Any good parent aspires to teach their children self-responsibility, good decision making, and the ability to plan for adversity—among many other things. Until a child has flown the nest, it rests on the parent to act as a backstop and guide. That being said, it’s so important that parents coach their children through the drafting of essential estate planning documents as soon as they turn 18.
In 2020, just 16.4% of adults aged 18-34 have estate planning documents in place. Teenagers only account for a sliver of that already-frightening number, most likely because most parents don’t realize how essential certain estate planning documents are for those just entering legal adulthood. You see, once a child reaches the age of majority—18 in all states except Nebraska, Mississippi, and Alabama—a parent loses the ability to intervene in affairs concerning health and finances.
This means that if your child ends up incapacitated in a car accident, physicians are not obligated to share information concerning vital health records…unless you possess a release authorizing them to do so. Similarly, without the appropriate estate planning documents in place, you lose access to a child’s financial affairs, including bank accounts, scholarship funds, and rental agreements. Even checking on a child’s grades can become impossible without proper authorization… even if you are footing the bill for their education!
This can come as a rude awakening to parents who still see their children as, well, children…despite the fact that they are now old enough to vote. Revising this perception is important, sure…but so is the ability to make important healthcare decisions if your child becomes unable to do so. The two documents described below are the ones you need to ensure that you can still care for your child, even as they begin adulthood.
1. Medical Power of Attorney or an Advance Directive with a HIPAA provision
This document grants you the ability to make healthcare decisions on a child’s behalf. In this document, your child will be able to offer direction concerning decisions you might need to take. Capitalize on this experience to teach your child about self-responsibility. Ensure that you include a HIPAA (Health Insurance Portability and Accountability Act) release, as this will grant you access to important healthcare information and records.
2. General Durable Power of Attorney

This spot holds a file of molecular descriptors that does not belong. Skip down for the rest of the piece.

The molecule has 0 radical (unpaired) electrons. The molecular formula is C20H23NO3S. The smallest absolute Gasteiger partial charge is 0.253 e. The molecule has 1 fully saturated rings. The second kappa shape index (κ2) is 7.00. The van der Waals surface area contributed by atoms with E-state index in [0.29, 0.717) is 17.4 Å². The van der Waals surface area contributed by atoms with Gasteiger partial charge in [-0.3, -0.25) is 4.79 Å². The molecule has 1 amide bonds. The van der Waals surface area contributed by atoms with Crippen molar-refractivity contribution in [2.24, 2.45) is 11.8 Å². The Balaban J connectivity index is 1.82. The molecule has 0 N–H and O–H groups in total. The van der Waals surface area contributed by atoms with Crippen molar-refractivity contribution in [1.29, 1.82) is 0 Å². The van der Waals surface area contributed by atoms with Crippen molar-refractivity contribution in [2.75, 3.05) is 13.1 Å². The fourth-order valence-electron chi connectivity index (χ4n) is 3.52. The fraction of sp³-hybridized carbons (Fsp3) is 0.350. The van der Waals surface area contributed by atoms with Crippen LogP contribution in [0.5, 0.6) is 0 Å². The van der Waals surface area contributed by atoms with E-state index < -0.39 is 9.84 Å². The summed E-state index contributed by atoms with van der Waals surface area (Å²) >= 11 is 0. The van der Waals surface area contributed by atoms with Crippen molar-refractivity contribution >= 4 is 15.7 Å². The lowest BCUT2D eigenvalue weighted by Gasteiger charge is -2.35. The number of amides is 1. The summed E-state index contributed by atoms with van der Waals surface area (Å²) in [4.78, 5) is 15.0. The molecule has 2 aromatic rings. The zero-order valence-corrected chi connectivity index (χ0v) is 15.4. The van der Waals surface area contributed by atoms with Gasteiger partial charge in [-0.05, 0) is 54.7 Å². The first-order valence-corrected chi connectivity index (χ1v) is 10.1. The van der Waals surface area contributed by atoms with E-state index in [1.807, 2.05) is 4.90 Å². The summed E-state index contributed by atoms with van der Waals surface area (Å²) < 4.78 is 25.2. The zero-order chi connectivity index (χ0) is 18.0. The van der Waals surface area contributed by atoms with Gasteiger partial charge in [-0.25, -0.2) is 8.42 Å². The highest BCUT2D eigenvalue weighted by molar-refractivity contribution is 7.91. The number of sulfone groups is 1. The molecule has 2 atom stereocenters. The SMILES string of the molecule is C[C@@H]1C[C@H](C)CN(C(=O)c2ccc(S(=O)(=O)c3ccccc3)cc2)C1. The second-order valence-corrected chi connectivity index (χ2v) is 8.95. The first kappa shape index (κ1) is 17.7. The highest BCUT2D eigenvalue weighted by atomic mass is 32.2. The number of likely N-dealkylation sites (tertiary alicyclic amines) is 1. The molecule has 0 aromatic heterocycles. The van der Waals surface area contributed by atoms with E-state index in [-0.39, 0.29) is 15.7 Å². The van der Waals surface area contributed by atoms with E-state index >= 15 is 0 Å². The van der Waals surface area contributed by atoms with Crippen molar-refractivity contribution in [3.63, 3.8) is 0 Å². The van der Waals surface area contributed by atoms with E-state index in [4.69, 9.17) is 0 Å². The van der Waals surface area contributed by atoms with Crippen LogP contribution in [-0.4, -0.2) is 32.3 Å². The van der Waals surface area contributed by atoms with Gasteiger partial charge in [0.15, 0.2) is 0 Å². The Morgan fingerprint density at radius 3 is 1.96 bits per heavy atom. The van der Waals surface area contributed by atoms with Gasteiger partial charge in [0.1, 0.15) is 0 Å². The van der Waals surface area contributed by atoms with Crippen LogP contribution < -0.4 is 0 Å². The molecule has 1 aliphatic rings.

Much like the above, this document appoints you as an “agent” permitted to make decisions on your child’s behalf. Again, your child will have the opportunity to weigh in on the sorts of permissions they are and are not comfortable granting. This is a good thing! Better they begin taking responsibility for such things sooner rather than later.
3. Educational Information Release (for children continuing schooling)
As a parent you may be paying tuition, but the provisions of the Federal Family Education Rights and Privacy Act (FERPA) may prevent a University from releasing information on registration, grades and GPA to you. A properly executed student information release presented to the school will give you access to the information you may need to monitor and support your student.
Reading this you might be thinking: Really? Now? In this present moment? And while it might seem like there are bigger things than estate planning to worry about, there truly is no better time than the present. After all, the COVID-19 pandemic is provoking uncertainty in health and finances on a scale never before seen. However unpleasant the thought, now is the time to prepare for the worst.
Contacting an experienced attorney is the first step to getting your children’s estate planning documents in order. We are offering virtual consultations to promote the safety of our staff and clients, however, legal services are considered “essential” and we do remain open should your needs require an in-person visit.
Contact Attorney James M. Miskell
Protect yourself—and help protect your children—by offering this important guidance to those of your dependents entering adulthood. We look forward to helping you and your children with your estate planning needs.